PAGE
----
Non-fungible tokens (NFTs) are a digital asset that connects ownership to unique physical or digital items, such as works of art, real estate, music, or videos.
Most of the current conversation surrounding NFTs is about them as an evolution of fine art collecting, only with digital art. Non-fungible means that it’s unique and can’t be replaced with something else. For example, a bitcoin is fungible — trade one for another bitcoin, and you’ll have exactly the same thing. A one-of-a-kind trading card, however, is non-fungible. If you traded it for a different card, you’d have something completely different. Most NFTs are part of the Ethereum blockchain, which is a cryptocurrency, like bitcoin, but its blockchain also supports these NFTs, which store extra information that makes them work differently from bitcoin. NFTs are designed to give you something that can’t be copied: ownership of the work (though the artist can still retain the copyright and reproduction rights, just like with physical artwork). To put it in terms of physical art collecting: anyone can buy a Monet print. But only one person can own the original. The first digital art piece which was sold as an NFT was a Beeple image auctioned off for $69 million, which is $15 million more than Monet’s painting Nymphéas sold for in 2014.
NFTs are typically used to buy and sell digital artwork and can take the form of GIFs, tweets, virtual trading cards, images of physical objects, video game skins, virtual real estate and more. However, technically anything digital can be sold as an NFT, there are several marketplaces which allow people to buy and sell. These include, but are not limited to:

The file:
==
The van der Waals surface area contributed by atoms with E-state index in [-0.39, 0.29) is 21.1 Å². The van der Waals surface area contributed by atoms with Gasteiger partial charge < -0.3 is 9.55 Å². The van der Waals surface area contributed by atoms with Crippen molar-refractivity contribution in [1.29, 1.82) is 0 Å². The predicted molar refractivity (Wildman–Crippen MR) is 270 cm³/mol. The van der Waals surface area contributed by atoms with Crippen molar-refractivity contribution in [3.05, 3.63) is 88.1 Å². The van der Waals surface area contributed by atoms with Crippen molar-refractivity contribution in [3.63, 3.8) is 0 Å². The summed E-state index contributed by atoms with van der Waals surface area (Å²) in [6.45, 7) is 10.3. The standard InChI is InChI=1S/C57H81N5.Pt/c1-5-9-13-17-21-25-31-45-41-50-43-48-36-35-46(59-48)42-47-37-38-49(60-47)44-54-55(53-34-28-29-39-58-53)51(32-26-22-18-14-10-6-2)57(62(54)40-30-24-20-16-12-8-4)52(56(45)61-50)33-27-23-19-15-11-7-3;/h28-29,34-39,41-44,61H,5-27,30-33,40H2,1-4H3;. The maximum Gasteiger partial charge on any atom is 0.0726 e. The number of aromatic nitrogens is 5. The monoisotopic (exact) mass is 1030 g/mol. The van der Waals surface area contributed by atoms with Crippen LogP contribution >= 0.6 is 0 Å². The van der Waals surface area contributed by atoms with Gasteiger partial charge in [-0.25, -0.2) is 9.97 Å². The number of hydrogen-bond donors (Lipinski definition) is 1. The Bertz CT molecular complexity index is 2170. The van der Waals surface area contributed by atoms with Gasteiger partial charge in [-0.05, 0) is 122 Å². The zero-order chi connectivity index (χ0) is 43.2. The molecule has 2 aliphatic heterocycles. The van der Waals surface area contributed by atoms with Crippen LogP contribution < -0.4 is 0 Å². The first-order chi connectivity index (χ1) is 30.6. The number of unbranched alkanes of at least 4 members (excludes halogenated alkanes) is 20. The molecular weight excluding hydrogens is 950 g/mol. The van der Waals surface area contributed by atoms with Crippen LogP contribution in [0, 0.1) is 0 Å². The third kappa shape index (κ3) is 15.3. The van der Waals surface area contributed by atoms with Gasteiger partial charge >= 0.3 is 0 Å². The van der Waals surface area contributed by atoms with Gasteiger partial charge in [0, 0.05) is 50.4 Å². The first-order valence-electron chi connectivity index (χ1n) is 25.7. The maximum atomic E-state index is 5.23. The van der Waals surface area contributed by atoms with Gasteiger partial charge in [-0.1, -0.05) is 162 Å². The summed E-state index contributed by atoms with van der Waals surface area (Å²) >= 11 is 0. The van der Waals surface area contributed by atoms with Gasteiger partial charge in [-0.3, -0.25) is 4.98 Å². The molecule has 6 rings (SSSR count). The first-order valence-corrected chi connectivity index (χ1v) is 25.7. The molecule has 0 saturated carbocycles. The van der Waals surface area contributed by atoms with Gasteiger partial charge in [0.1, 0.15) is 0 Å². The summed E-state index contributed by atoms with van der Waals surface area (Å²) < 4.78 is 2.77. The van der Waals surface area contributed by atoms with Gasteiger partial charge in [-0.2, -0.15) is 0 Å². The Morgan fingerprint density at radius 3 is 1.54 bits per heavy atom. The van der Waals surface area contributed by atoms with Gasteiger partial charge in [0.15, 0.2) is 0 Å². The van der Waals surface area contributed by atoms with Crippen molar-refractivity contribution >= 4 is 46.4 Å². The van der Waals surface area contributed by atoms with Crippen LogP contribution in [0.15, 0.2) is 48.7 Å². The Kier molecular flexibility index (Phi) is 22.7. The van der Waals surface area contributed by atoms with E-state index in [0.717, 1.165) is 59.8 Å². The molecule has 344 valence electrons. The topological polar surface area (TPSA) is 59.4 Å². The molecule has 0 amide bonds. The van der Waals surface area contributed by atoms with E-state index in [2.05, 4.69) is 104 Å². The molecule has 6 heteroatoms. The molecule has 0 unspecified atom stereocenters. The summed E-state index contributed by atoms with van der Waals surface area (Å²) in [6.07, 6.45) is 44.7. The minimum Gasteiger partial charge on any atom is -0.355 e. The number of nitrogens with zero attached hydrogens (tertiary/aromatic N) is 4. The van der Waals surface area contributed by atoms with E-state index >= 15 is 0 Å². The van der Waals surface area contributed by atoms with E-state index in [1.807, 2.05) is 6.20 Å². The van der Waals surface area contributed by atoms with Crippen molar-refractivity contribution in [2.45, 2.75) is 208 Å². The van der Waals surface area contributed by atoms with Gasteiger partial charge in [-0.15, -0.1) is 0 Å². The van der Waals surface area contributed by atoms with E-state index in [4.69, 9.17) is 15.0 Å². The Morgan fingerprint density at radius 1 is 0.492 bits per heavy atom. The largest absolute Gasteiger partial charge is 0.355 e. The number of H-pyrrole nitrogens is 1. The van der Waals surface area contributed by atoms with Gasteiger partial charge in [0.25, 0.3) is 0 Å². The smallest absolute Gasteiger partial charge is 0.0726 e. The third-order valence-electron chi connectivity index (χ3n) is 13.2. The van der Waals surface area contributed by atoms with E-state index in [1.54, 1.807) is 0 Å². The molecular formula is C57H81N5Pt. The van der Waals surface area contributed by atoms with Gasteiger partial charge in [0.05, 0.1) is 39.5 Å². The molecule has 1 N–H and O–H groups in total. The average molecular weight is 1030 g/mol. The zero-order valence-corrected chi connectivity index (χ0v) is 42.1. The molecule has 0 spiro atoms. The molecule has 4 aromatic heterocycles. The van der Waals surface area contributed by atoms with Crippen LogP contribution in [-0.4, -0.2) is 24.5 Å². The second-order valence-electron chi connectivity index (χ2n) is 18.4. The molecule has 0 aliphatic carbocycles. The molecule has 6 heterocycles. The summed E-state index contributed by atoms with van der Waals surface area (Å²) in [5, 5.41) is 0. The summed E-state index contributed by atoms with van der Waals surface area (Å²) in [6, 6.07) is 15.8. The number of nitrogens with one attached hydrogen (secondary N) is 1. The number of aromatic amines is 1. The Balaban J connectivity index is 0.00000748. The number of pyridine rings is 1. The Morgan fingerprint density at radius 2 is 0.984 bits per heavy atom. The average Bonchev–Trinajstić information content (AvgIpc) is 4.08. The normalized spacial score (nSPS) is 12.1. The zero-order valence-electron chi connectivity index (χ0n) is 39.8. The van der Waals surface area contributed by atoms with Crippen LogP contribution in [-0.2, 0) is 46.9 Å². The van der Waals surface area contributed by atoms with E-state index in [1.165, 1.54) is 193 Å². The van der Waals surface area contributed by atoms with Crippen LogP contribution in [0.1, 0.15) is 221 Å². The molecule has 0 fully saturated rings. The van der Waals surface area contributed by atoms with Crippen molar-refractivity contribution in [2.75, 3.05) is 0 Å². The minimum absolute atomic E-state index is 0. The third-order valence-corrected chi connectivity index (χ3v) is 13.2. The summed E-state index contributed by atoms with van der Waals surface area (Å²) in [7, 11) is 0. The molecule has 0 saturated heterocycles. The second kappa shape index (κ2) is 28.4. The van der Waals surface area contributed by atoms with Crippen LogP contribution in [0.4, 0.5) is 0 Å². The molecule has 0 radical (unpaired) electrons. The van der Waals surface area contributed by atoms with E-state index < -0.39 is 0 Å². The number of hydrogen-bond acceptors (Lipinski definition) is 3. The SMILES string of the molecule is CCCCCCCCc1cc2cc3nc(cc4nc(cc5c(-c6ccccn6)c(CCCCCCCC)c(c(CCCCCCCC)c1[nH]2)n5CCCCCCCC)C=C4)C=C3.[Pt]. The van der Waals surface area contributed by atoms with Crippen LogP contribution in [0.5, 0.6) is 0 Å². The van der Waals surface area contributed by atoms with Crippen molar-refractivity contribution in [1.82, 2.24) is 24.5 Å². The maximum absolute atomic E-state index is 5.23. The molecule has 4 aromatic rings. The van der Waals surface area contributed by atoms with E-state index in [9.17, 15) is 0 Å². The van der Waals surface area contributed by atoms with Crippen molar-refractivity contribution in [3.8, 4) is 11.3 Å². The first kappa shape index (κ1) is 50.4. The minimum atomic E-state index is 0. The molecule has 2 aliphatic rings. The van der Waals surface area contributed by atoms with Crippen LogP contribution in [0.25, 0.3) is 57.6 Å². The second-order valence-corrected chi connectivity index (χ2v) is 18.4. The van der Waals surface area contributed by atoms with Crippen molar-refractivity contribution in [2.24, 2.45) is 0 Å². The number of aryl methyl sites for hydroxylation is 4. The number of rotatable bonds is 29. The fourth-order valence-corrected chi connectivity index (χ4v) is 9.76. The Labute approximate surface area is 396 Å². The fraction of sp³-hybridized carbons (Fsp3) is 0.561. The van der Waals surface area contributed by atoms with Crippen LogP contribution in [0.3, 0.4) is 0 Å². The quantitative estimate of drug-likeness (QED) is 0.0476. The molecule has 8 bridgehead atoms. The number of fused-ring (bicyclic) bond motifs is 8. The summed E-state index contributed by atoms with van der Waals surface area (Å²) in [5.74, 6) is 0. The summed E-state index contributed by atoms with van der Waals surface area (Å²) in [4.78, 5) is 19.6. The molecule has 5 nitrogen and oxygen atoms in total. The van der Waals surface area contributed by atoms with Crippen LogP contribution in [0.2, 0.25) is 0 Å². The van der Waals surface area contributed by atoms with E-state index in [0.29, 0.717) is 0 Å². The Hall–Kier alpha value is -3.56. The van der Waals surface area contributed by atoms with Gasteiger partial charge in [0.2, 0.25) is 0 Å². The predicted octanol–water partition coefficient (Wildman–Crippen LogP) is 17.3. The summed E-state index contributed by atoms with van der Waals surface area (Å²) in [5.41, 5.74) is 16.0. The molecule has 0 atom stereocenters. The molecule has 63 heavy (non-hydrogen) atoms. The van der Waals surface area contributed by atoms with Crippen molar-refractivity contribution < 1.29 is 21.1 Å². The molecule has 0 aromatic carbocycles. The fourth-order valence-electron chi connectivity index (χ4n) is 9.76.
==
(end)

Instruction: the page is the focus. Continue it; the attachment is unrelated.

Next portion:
- OpenSea – one of the first and largest marketplaces where you can find NFTs for a wide-range of collectibles
- Rarible – offers a range of NFTs with an emphasis on art. Uses its own RARI token to reward members
- Nifty Gateway – an art-focused marketplace that works with big-name brands, athletes, and creators
- Foundation – a community-curated marketplace that requires creators to be invited by other creators who are already part of the platform
- SuperRare – A marketplace that focuses on curating and offering digital art.
Dependent on platform the process can vary – you essentially upload your content to a marketplace then follow the instructions to turn it into an NFT – this process is called minting. You’ll be able to include specifics such as a description of the work and suggested pricing. Anyone can create an NFT – all that’s needed is a digital wallet, a small purchase of ethereum and a connection to an NFT marketplace where you’ll be able to upload and turn the content into an NFT or crypto art.
Large companies, like Marvel, have launched their own NFTs, which seem to be aimed at more traditional collectors, rather than crypto-enthusiasts. NFTs do seem to have, at least to some extent, shown some staying power even outside of the cryptosphere. For brands specifically, NFTs hold the possibility to offer a whole new set of experiences to their customers, to build their communities in new ways, and to increase brand awareness and loyalty. While NFTs may not lead to immediate return on investment, they can play an important part in supporting all the other efforts that are aimed at generating conversions and sales. NFTs have gathered a whole community around them that is strongly centred around mutual respect, authenticity, and support for artists. Brands that see tokens simply as an opportunity to diversify their marketing strategy but without recognition for artists or the ethics in the community are at risk of being ignored or criticised.
You can buy, sell, trade, and create NFTs from online exchanges or marketplaces. The creator or current owner may choose a specific price. Or, there may be an auction, and you’ll have to bid on the NFT.
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